If we had a gold medal for blogging while the Olympics was in full throttle, it would go to Aldo Matteucci. As the first two weeks of August unfolded, Matteucci delved into subjects such as climate change, stating how it’s been planetary history and plants so far – now mankind does it! In RIP rinderpest he notes that the UN held a ceremony declaring the disease eradicated, making rinderpest only the second disease in history to be fully wiped out, following smallpox and asks how many of us realise the significance of this event. In separate posts, Mattueci wonders if the Hobbesian worldview of international relations still useful and if  war is a biological trait? He looks at the Ambassadorial tribulations of the Swedish Ambassador to Belarus HE Stefan Eriksson. And in his final sprint he asks: Should money be allowed to ‘buy anything’?

Jovan Kurbalija wonders if we can learn online? Hannah Slavik picks this up and asks: Can we teach 20 000 students (at the same time)? Slavik's blog generated quite a lot of discussion both on the blog and on Facebook. It's worth checking out. We had a guest blog by Andrea Sandre, Press and Public Affairs Officer, Embassy of Italy in the United States asking whether Twiplomacy is bringing diplomacy back to relevancy.  Pete Cranston had the chance to interview Sandre in Rome recently about his new book: Author interview: eDiplomacy: foreign policy and social media.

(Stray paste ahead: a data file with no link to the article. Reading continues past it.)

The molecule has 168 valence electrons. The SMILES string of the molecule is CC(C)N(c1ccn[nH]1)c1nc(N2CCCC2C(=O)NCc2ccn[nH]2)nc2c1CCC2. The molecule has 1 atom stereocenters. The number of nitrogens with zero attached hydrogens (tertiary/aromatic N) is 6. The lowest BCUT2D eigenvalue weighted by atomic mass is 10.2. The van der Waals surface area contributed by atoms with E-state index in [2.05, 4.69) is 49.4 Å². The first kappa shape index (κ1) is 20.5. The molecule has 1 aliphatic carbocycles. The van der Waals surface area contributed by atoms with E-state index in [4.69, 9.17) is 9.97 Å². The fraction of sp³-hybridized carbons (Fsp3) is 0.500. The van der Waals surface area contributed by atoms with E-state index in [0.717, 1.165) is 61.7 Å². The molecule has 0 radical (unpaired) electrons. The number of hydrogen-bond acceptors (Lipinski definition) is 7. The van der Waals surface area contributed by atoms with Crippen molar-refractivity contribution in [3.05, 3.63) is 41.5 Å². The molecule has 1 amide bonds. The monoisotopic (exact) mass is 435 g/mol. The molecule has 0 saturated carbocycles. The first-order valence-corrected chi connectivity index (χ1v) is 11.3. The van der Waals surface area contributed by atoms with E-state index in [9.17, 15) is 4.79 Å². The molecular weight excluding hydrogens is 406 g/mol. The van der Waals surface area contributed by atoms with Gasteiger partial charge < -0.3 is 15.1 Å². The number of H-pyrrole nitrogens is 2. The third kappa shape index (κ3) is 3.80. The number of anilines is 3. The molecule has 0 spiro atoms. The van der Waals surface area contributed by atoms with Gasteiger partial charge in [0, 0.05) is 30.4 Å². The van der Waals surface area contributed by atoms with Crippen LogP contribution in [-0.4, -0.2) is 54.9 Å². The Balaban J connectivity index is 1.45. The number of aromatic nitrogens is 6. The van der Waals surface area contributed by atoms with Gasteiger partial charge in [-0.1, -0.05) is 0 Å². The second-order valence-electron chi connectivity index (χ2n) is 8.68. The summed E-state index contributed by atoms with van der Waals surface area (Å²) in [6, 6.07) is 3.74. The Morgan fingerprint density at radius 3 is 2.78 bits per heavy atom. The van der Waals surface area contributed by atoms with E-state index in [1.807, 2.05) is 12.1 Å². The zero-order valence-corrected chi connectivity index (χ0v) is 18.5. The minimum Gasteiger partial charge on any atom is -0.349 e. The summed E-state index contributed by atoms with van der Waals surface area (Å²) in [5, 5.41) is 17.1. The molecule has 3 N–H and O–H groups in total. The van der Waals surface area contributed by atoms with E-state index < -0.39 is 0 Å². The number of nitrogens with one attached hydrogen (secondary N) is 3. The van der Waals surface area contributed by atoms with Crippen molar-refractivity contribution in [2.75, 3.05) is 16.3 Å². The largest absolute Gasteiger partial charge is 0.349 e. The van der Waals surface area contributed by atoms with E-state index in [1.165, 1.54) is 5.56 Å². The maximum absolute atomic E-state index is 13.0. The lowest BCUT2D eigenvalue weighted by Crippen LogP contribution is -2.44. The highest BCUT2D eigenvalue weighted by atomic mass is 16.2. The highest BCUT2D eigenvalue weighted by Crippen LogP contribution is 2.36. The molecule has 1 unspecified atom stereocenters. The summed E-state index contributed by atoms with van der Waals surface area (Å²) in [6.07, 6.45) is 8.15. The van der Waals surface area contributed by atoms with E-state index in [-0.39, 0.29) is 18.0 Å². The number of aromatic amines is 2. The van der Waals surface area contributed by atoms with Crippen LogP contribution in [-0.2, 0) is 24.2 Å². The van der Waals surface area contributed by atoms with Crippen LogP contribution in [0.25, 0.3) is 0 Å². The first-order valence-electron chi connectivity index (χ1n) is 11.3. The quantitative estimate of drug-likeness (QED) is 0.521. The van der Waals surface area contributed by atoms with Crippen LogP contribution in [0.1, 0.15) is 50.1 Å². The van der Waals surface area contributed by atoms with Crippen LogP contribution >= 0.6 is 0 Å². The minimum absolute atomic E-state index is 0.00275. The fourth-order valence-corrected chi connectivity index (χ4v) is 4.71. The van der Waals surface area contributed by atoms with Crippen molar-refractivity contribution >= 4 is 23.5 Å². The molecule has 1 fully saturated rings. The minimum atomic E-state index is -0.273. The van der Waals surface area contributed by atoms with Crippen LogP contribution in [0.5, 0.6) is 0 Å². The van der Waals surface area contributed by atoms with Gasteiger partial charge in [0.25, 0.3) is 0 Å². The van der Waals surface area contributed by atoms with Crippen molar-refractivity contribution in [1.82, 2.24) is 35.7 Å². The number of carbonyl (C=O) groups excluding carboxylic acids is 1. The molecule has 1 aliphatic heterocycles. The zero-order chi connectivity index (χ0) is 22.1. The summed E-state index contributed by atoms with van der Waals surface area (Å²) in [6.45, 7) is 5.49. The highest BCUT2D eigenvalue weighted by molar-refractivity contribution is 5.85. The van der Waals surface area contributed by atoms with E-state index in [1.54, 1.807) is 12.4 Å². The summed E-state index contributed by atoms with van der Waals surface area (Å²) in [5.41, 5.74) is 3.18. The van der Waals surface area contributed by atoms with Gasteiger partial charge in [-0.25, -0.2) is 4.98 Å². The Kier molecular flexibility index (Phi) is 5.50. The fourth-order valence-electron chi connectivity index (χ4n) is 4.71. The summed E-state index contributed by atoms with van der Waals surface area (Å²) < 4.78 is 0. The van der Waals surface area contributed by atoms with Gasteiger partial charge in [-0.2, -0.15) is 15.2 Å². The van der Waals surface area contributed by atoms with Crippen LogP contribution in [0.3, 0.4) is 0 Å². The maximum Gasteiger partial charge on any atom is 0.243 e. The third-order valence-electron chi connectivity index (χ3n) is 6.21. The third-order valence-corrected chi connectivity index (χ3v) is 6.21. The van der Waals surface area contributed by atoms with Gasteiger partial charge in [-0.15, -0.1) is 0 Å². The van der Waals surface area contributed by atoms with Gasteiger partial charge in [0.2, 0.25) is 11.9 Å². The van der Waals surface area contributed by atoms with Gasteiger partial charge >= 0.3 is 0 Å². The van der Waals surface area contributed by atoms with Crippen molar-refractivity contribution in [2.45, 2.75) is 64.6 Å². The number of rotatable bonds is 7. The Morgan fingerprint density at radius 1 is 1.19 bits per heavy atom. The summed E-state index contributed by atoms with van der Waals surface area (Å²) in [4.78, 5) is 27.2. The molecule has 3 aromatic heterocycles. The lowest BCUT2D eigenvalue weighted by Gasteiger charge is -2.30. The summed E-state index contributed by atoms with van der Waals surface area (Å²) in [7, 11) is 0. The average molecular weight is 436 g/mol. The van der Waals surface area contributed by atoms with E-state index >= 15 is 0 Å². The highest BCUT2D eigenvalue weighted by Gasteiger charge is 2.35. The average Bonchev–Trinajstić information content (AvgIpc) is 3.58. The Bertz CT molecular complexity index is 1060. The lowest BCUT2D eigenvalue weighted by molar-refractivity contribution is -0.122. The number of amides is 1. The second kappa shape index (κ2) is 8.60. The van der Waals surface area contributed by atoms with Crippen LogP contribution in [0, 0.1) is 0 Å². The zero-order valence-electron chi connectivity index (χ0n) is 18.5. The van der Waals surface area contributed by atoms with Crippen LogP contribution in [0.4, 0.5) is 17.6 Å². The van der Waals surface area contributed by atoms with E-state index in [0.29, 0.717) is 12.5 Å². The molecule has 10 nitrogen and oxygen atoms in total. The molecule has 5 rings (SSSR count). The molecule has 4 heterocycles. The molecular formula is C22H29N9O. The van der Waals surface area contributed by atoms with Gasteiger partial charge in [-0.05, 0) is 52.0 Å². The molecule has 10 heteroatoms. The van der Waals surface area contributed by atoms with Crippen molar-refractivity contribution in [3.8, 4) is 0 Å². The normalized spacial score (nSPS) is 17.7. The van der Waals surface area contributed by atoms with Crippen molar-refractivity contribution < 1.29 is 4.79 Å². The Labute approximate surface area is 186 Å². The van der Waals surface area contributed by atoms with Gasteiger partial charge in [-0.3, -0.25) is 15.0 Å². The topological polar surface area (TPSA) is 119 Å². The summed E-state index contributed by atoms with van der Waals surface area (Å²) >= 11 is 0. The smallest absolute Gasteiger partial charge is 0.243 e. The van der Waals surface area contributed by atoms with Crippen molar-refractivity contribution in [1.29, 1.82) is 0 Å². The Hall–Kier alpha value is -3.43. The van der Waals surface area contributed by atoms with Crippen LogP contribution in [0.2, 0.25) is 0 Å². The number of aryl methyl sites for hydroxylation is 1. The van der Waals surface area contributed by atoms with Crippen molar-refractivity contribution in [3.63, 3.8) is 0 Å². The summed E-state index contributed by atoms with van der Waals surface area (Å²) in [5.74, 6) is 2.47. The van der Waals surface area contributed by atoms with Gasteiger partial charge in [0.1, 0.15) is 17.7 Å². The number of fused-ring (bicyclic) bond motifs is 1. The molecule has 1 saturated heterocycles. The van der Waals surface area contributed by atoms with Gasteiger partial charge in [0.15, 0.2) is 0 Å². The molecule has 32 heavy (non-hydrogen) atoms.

These and other conversations can be followed on Diplo Interactive. Why not have your say?


Discussing Internet governance

A group of participants of one of Diplo’s ISOC NGL 2012 courses enjoyed a once-in-a-lifetime opportunity to interact with Vint Cerf, the Father of the Internet. The session made use different platforms, including a live video stream, enabling participants to discuss with Cerf some of the most pressing Internet goverance issues. Tutor Tracy Hackshaw talks about the experience in his blog post, Vint Cerf Guest Lecture at an ISOC Next Generation Leaders Class showcases the evolving nature of e-Learning … Social e-Learning. In How we ‘Hangout’ with Google in our courses, Diplo’s multimedia coordinator Arvin Kamberi looks at the technical side, and describes the tools that made the unique experience possible.

In The poorer the country, the higher the cost’ – webinar host, Stephanie Borg Psaila talks about the discussions that took place during our July webinar, on Cable connections and the cost of Internet access, hosted by special guest Nnenna Nwakanma. A podcast of the webinar is also available. Mayengo Tom Kizito looks at reading habits in developing countries. Has the reading culture changed with the advent of Web 2.0? Robert Kikonyogo shares a blog post by Samuel Suraphel describing five mobile education lessons learned through BridgeIT, an initiative launched by the International Youth Foundation in Tanzania. Mera Szendro Bok talks about the Declaration of Internet Freedom, a set of principles that promotes online freedom of expression, access, openness, innovation and privacy. Currently, the original supporters of the declaration are inviting users and organisations to join them in signing the declaration and to discuss the principles on Twitter.